Monthly Archives: November 2011

Immortals: Fancy headgears can’t hide lifelessness

When it comes to The Fall, either you’ve never heard of it or you love it.  The Fall director Tarsem went globe-trotting for two years seeking out vibrant, other-wordly buildings, locations, and natural environments to tell his children’s story without the crutch of CGI.  Even his tryst with Hollywood in 2000, The Cell, is a disturbing psychological horror film thanks to the director’s aesthetic.  Recent Tarsem converts are salivating for his latest, Immortals, which returns Tarsem to Hollywood filmmaking with the Greek-gods-centered epic Immortals.  They’ll have to grab a napkin though, ’cause Immortals only underscores Tarsem’s weaknesses as a director – he needs better scripts and narrative substance to back up all that style. Continue reading

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Bellflower – A Smoke-Belching, Fire-Spurting, Apocalyptic Love Story

Every January, when Sundance buzz hits its peak, film buff restrained to their local cinemas sift through all the reviews just to salivate over what might make it to our hometown.  This year there was a rumor, the faintest hint, that a film like  Bellflower existed: a film full of emotion and power, a film filled with muscle cars and flamethrowers, a love story at the end of the world.  Bellflower, by most accounts, seemed to be hardly contained by the very screen it was projected on.  Having now seen it, all I can say is that everything I had heard fell far, far short of the actual film. Continue reading

A Very Harold and Kumar 3D Christmas should have gone back to White Castle

The Hangover made Warner Brothers half a billion dollars worldwide and became the comedy favorite of many, but it owes a serious debt to Harold and Kumar Go to White Castle.  Before The Hangover posse woke up to a lion in their midst, Harold and Kumar rode a cheetah through the woods; random celebrity cameo from Mike Tyson?  Neil Patrick Harris’ recent career revival is directly related to his cocaine cameo in the franchise’s first outing.  Harold and Kumar Go to White Castle was the reigning champion of surrealist, insane, shenanigan-filled movies.  Which is why it’s so disappointing that despite a bigger budget and a chance to make up for the lack luster sequel Harold and Kumar Escape from Guantanamo Bay, the boys still fail to live up to the hilarity standard they set in 2004. Continue reading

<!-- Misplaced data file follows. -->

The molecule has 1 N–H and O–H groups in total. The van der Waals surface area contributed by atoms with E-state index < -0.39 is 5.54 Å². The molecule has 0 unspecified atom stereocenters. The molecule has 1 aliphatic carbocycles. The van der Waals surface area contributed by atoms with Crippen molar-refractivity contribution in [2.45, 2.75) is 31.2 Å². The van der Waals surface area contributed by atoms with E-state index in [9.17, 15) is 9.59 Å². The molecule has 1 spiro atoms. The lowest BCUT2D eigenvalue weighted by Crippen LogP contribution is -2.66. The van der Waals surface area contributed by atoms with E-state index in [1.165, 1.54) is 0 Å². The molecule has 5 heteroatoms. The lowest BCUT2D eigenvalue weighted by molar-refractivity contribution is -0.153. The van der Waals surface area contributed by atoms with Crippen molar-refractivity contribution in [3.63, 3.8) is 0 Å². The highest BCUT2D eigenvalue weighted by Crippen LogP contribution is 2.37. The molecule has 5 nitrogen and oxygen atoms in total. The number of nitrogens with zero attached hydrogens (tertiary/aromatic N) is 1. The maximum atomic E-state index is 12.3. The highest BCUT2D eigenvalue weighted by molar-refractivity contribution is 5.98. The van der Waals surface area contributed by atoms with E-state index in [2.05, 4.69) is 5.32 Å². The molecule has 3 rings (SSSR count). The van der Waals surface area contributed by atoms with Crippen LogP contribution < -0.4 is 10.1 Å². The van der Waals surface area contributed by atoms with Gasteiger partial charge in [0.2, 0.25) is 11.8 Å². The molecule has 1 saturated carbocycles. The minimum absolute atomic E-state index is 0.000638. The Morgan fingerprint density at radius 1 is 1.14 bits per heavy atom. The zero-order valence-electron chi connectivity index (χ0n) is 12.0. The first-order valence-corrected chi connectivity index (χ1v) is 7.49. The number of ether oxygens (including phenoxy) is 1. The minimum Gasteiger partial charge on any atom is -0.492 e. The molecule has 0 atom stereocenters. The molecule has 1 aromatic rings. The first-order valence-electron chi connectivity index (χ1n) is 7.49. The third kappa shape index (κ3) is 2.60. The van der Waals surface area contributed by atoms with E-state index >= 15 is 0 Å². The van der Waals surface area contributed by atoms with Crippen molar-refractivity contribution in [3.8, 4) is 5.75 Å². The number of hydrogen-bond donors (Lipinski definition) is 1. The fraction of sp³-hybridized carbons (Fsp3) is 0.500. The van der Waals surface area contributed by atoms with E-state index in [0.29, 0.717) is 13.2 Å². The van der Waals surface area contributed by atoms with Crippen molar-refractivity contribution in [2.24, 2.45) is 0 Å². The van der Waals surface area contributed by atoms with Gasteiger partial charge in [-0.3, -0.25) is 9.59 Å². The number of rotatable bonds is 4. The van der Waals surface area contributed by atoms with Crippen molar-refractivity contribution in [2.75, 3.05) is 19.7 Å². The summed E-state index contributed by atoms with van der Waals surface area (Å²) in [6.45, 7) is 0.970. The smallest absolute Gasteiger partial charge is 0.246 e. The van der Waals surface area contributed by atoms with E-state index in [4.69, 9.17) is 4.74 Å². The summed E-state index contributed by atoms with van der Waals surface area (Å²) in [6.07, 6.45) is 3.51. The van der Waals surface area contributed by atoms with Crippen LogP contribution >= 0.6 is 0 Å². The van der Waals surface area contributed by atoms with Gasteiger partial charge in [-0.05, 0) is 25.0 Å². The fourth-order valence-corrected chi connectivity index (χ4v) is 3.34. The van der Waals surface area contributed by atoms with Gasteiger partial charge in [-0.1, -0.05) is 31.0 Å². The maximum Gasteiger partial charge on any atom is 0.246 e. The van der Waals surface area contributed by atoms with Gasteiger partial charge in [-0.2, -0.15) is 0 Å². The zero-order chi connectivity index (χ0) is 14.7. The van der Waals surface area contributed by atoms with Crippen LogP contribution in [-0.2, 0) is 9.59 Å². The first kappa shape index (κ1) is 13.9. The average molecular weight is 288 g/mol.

Melancholia – A Stark Fantasy of Depression

Lars von Trier made headlines earlier this year for his Hitler-sympathy gaffe at Cannes, and as a result, that controversy took up the bulk of the conversation. I can’t help but wonder what might have happened had he not spoken out of turn. We might have been more focused on the film he was representing at the Croisette, because truth be told, Melancholia is a devastatingly beautiful film from the famed provocateur. Continue reading